Date of Graduation
Doctor of Philosophy in Space & Planetary Sciences (PhD)
John C. Dixon
Doy L. Zachry
Second Committee Member
Third Committee Member
Fourth Committee Member
Pure sciences; Earth sciences; banded iron formations; Orbits; Periodicities; Rhythmites; Seasons; Titan
Uniformitarian processes, governed by invariant physical laws, remain the most reliable source for reconstructing the past. Driving many of the repetitive, predictable processes are the orbital dynamics of the Sun-Planet-Moon systems. Astronomical periodicities range from a few hours (tides) to thousands of years (Milankovitch). These periodicities, combined with geomorphic observations of planetary surfaces, constrain the time-dependent processes and allow for reconstruction of events and conditions favorable for sedimentary accumulations. This research suggests that seasonal sedimentary processes are dominant on Titan and Mars, and have played a significant role in the formation of ancient banded-iron formations (BIF's) on Earth.
Earth, Mars, and Titan, the planetary bodies in our solar system with a history of flowing liquids, are characterized here to preserve seasonal and longer-period orbital signatures in layered strata. Surface features also suggest that volatile transient liquids, subject to solid phase sequestering, are dependent not only on climate forcing, but additionally on unique physiographic features of the planetary body. Climate change is subject to longer period orbital oscillations such as precession, eccentricity, and obliquity, and to the rise in or loss of surface liquids (oceans and seas) and atmospheres.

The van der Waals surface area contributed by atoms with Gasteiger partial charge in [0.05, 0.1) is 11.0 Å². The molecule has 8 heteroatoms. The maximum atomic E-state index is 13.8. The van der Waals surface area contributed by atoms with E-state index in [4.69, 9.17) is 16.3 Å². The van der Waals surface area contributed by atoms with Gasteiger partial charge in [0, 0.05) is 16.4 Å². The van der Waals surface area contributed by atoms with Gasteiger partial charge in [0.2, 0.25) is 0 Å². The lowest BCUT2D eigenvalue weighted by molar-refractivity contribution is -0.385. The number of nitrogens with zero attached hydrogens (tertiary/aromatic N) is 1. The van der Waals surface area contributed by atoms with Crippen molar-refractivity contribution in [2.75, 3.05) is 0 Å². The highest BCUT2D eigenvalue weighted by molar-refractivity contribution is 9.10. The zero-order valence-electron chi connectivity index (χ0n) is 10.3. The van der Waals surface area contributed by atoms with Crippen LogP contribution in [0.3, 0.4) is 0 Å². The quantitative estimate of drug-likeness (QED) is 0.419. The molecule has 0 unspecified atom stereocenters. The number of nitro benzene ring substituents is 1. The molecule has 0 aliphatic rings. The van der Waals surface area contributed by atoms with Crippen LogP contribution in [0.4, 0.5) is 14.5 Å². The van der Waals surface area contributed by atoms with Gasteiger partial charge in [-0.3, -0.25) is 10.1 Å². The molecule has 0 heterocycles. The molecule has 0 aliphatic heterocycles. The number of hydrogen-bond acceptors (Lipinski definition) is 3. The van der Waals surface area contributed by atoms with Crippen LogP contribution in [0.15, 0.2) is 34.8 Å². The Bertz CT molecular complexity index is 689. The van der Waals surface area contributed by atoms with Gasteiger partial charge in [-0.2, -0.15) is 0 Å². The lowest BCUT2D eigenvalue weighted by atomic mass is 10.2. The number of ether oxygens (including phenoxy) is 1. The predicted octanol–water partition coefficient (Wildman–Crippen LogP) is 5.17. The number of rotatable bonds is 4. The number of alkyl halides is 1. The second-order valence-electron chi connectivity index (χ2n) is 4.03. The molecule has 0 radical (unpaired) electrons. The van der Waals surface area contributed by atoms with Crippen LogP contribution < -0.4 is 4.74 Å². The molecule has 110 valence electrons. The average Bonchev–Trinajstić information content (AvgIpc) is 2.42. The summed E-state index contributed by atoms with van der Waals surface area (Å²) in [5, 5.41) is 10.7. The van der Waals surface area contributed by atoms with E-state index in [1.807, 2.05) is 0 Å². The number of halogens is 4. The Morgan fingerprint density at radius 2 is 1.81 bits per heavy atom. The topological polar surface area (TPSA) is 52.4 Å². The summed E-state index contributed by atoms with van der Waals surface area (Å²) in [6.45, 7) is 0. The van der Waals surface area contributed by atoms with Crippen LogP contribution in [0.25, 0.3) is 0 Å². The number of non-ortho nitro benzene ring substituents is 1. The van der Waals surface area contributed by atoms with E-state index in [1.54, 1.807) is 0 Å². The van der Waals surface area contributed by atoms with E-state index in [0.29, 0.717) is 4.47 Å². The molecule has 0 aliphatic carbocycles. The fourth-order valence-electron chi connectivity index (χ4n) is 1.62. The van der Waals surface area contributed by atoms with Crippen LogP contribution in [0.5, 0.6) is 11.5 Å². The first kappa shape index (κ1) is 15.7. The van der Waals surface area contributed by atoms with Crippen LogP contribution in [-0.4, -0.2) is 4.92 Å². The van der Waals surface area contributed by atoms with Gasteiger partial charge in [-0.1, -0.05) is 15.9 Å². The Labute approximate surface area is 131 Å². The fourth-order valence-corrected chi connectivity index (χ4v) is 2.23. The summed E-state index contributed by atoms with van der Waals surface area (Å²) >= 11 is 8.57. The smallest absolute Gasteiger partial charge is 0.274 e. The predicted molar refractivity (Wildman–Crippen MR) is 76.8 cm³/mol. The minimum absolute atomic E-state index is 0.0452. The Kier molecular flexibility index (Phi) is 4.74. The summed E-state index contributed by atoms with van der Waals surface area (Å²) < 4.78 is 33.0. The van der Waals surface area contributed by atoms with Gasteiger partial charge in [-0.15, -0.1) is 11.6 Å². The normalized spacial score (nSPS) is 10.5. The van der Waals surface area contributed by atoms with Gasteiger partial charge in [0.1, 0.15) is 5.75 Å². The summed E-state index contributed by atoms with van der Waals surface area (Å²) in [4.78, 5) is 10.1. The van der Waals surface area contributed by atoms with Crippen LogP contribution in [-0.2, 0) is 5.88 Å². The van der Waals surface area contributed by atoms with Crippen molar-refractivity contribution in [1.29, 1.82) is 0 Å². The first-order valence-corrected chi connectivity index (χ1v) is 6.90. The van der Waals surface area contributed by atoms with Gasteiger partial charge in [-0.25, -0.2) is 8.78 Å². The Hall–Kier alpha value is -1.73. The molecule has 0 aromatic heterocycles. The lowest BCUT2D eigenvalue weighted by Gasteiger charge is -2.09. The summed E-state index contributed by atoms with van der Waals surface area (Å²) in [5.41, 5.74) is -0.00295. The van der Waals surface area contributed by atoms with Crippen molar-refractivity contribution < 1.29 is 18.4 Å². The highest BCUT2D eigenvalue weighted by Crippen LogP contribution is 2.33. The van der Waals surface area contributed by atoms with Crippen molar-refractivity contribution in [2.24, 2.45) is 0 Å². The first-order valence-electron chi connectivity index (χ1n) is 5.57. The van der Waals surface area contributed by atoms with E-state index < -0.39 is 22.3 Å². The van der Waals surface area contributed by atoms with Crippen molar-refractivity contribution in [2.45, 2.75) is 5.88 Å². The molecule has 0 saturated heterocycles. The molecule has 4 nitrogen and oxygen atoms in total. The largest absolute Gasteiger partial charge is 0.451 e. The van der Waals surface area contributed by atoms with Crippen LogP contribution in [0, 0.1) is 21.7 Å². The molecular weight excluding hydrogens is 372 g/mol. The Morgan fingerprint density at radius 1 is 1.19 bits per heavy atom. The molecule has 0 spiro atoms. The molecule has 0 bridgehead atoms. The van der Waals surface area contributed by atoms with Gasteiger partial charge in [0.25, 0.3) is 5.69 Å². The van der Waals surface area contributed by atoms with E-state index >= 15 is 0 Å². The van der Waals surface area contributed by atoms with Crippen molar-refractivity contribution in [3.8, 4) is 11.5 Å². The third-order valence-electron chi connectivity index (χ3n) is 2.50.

Thickness and mineralogy time-series profiles from the Dales Gorge Member of the Brockman Iron Formation suggest cycles and periodicities similar to modern current velocity profiles. First-order sinusoidal series patterns are interpreted as seasonal changes in bidirectional movement of ocean floor sediment, displaying second-order tidal influence. Sedimentary accumulations consist of iron-dominate organic sequences linked to slower current movement alternating with silica-dominate sequences indicative of modestly higher energy currents. Directional current oscillations may also contribute to changing mineralogy.
Titan and Martian's surfaces also demonstrate active seasonal processes. Rivers within Titan's northern polar region carry sediments from the more distal highland, through rugged foothills, to the lowland basins. Headward erosion during dynamic hydrocarbon seasonal rains carves the present valley and ridge systems on the flanks of the highlands. This research predicts that layered seasonal sedimentary varves have accumulated in the large endhoreic basin in the northern polar region of Titan.
Androes, Dixie Lee, "Orbital Periodicities Reflected in Ancient Surfaces of our Solar System and the Implications for a Record of Early Life" (2012). Theses and Dissertations. 560.